Vive la révolution in population health management

In a guest blog, Andi Orlowski of Imperial College Health Partners explains why population health management has become so important for health systems all over the world – and why it is different from the previous approaches we have taken in public health or within the NHS.

Blog post

Published: 19/06/2019

Please note that views expressed in guest articles on our website are the authors' own and do not necessarily reflect the views of the Nuffield Trust.

What is population health management?
“Population health management improves population health (the health of an entire population) by data-driven planning and delivery of proactive care to achieve maximum impact.”
Source: Population health management flatpack (2018)

Population health management is the new health care trend du jour, not just in the NHS as a key part of the Long Term Plan, but as a global phenomenon across health systems all over the world. Why? Because it helps system leaders best manage resources for their populations and deliver value. It helps them to plan for, and proactively intervene in, long-term health risks and outcomes.

This may sound somewhat familiar, but population health management is different from the approaches we have taken before in public health or within the NHS. Where public health has traditionally looked at promoting, protecting and prolonging healthy life through coordinated programmes (normally offered to the whole population), population health management focuses on key outcomes for identified groups. Often these groups share more specific common characteristics, not just a disease diagnosis.

Population health management also differs from what we have historically been doing in the NHS. It focuses our resource planning on wider or social determinants of health, and requires us to look at the healthy population, where in the past we may have focused more on the sick or those that already consume health care resources. It equips us to take a risk-management approach – addressing inequalities in care and intervening more actively to promote wellbeing and prevent ill health.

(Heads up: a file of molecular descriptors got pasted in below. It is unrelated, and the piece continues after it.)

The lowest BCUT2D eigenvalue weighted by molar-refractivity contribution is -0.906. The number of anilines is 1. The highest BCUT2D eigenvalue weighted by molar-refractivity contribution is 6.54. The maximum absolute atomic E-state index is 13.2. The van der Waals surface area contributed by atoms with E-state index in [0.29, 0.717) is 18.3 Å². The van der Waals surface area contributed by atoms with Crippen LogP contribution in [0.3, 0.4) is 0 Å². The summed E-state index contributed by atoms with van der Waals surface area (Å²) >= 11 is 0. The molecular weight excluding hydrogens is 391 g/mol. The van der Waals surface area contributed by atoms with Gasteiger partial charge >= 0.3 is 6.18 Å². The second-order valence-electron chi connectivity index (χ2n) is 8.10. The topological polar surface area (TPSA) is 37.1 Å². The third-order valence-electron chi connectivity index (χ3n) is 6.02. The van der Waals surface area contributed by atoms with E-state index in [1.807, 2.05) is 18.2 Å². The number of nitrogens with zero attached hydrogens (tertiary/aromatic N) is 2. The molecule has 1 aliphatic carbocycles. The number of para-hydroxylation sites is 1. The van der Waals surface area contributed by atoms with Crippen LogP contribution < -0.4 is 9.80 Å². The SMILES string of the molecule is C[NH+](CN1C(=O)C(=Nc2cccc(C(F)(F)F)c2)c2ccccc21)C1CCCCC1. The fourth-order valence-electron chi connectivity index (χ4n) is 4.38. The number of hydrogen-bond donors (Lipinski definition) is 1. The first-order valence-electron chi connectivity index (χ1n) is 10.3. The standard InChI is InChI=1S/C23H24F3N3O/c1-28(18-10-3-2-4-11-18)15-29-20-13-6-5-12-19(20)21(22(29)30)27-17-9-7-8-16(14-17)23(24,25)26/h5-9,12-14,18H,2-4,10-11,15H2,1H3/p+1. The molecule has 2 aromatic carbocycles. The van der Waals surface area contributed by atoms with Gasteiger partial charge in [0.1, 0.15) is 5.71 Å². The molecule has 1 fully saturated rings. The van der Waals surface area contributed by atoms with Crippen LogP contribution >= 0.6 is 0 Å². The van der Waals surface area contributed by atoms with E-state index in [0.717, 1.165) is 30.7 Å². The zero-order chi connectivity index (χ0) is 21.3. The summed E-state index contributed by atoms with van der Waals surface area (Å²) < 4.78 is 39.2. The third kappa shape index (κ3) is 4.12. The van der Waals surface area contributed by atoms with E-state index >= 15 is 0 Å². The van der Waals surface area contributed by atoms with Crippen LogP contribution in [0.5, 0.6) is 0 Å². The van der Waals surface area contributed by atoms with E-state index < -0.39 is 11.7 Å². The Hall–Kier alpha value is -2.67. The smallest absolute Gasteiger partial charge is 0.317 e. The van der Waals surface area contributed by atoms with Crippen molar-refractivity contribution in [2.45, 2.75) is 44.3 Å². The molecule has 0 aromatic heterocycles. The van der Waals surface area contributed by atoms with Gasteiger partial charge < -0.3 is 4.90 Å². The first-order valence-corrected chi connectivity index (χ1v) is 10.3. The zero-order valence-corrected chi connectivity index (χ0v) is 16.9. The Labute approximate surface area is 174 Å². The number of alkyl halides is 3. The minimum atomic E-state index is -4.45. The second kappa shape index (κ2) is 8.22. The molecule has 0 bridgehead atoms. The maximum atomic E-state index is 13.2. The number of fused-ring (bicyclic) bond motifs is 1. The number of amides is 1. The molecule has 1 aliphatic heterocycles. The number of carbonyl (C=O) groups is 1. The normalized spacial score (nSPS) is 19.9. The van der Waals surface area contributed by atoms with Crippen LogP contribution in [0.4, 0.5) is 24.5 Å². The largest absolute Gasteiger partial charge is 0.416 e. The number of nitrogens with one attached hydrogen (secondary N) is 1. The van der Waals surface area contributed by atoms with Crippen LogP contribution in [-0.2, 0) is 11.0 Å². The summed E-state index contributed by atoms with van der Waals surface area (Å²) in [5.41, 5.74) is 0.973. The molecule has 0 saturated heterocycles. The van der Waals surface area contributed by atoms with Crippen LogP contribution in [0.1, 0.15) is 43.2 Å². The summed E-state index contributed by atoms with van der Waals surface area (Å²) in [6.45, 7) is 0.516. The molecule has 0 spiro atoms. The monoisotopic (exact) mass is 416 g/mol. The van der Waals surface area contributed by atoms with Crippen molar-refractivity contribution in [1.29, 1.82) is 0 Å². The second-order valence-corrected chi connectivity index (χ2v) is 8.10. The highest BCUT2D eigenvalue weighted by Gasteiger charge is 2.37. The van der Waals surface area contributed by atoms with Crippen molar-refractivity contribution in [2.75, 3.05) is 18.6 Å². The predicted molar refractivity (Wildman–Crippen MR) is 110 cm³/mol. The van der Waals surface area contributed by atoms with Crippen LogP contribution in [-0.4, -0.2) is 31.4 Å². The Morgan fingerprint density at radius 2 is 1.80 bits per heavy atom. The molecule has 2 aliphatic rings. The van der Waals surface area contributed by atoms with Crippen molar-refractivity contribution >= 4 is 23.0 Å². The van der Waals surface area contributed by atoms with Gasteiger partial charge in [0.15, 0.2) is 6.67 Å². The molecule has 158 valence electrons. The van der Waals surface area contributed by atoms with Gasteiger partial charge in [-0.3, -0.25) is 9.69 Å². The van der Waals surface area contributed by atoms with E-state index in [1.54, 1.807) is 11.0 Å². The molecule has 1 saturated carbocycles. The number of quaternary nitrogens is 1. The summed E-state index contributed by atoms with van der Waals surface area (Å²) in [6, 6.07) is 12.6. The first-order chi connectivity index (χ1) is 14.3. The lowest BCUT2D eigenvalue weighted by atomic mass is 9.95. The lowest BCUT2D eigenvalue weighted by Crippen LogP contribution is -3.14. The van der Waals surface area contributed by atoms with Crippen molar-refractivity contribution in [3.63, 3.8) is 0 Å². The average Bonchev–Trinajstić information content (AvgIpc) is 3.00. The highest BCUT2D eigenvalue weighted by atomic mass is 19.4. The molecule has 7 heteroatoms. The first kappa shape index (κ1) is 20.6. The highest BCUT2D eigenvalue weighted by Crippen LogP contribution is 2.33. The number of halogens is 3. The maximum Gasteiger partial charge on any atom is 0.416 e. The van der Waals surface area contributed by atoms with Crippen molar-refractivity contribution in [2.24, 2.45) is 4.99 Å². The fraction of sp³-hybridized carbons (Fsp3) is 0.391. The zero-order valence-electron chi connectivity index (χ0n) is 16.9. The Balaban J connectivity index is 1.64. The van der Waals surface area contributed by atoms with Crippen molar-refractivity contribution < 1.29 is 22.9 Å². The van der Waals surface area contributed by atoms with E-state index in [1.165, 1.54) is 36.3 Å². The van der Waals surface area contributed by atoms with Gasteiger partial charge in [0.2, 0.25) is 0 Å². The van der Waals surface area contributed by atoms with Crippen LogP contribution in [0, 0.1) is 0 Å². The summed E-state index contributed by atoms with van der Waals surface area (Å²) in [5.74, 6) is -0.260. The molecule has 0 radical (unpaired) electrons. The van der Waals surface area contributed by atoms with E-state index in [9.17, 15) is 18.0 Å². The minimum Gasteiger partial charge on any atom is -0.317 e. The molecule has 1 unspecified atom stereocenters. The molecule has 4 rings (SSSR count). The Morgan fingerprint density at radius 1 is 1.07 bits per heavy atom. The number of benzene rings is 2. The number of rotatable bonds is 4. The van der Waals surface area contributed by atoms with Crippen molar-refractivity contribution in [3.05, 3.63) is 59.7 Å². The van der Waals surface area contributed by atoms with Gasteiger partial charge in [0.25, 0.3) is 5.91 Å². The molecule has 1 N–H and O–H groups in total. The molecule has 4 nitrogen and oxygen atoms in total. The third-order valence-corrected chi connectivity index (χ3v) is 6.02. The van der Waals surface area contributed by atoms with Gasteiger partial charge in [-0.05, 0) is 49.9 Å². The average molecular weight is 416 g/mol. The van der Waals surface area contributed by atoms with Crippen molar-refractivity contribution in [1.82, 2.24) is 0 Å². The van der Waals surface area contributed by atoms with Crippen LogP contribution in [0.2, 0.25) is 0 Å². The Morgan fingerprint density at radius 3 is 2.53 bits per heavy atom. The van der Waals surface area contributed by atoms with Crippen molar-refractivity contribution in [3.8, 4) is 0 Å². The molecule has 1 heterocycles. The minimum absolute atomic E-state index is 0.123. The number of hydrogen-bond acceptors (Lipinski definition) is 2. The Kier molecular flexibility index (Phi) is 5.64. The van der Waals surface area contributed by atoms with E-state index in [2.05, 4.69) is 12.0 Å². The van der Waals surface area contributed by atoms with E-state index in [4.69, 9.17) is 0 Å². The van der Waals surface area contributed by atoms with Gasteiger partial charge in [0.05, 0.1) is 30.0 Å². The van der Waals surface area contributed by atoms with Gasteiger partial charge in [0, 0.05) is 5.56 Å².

Improving value

Population health management also helps us address value when resourcing care. It allows us to choose the most efficient intervention and identify who would benefit most across the care pathway, while also enabling us to compare entire pathways.

Could the hypertension care pathway offer even more value if it were to be disproportionately resourced compared with chronic obstructive pulmonary disease, for example? Hypertension interventions offer some of the best return on investment in medicine, but is there room to further improve? How much would it cost to drive that improvement? Are there economies of scale?

And could money be better spent on preventing a risk that’s already been identified? That could mean getting a handyman to fit grab rails for the frail population at risk of a fall (or medication reviews or vision assessments in the home) before they have fallen, rather than paying for more surgeons to do more hip surgeries after they do.

This way, population health management tries to address the triple aim of health care, better experience and better outcomes as efficiently as possible.

The potential of population health management is unlocked by data insights